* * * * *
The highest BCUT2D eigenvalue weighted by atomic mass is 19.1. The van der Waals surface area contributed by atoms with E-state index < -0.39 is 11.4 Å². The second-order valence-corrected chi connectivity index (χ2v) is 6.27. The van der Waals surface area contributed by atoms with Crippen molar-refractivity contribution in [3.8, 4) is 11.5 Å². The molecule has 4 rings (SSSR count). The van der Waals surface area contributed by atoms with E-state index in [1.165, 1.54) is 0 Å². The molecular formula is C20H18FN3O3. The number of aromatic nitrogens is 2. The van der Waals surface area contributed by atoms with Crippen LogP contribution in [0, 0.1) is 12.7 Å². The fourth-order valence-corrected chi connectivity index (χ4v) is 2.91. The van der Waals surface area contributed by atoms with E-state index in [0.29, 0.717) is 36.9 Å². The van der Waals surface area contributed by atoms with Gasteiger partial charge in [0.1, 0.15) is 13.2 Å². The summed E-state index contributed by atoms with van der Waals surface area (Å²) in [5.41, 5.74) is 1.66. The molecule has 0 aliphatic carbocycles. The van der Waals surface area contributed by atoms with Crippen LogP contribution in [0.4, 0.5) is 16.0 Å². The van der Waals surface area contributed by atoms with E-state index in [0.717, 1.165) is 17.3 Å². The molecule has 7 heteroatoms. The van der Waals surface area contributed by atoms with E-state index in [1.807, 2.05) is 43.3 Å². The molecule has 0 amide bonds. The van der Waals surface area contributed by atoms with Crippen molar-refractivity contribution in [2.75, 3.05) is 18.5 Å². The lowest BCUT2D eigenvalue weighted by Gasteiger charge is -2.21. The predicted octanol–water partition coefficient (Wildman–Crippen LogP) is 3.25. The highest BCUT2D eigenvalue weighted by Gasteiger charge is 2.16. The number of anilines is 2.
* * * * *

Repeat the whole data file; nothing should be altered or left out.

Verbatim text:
The highest BCUT2D eigenvalue weighted by atomic mass is 19.1. The van der Waals surface area contributed by atoms with E-state index < -0.39 is 11.4 Å². The second-order valence-corrected chi connectivity index (χ2v) is 6.27. The van der Waals surface area contributed by atoms with Crippen molar-refractivity contribution in [3.8, 4) is 11.5 Å². The molecule has 4 rings (SSSR count). The van der Waals surface area contributed by atoms with E-state index in [1.165, 1.54) is 0 Å². The molecular formula is C20H18FN3O3. The number of aromatic nitrogens is 2. The van der Waals surface area contributed by atoms with Crippen LogP contribution in [0, 0.1) is 12.7 Å². The fourth-order valence-corrected chi connectivity index (χ4v) is 2.91. The van der Waals surface area contributed by atoms with E-state index in [0.29, 0.717) is 36.9 Å². The van der Waals surface area contributed by atoms with Gasteiger partial charge in [0.1, 0.15) is 13.2 Å². The summed E-state index contributed by atoms with van der Waals surface area (Å²) in [5.41, 5.74) is 1.66. The molecule has 0 aliphatic carbocycles. The van der Waals surface area contributed by atoms with Crippen LogP contribution in [0.4, 0.5) is 16.0 Å². The van der Waals surface area contributed by atoms with E-state index in [0.717, 1.165) is 17.3 Å². The molecule has 7 heteroatoms. The van der Waals surface area contributed by atoms with E-state index in [1.807, 2.05) is 43.3 Å². The molecule has 0 amide bonds. The van der Waals surface area contributed by atoms with Crippen molar-refractivity contribution in [2.75, 3.05) is 18.5 Å². The lowest BCUT2D eigenvalue weighted by Gasteiger charge is -2.21. The predicted octanol–water partition coefficient (Wildman–Crippen LogP) is 3.25. The highest BCUT2D eigenvalue weighted by Gasteiger charge is 2.16. The number of anilines is 2.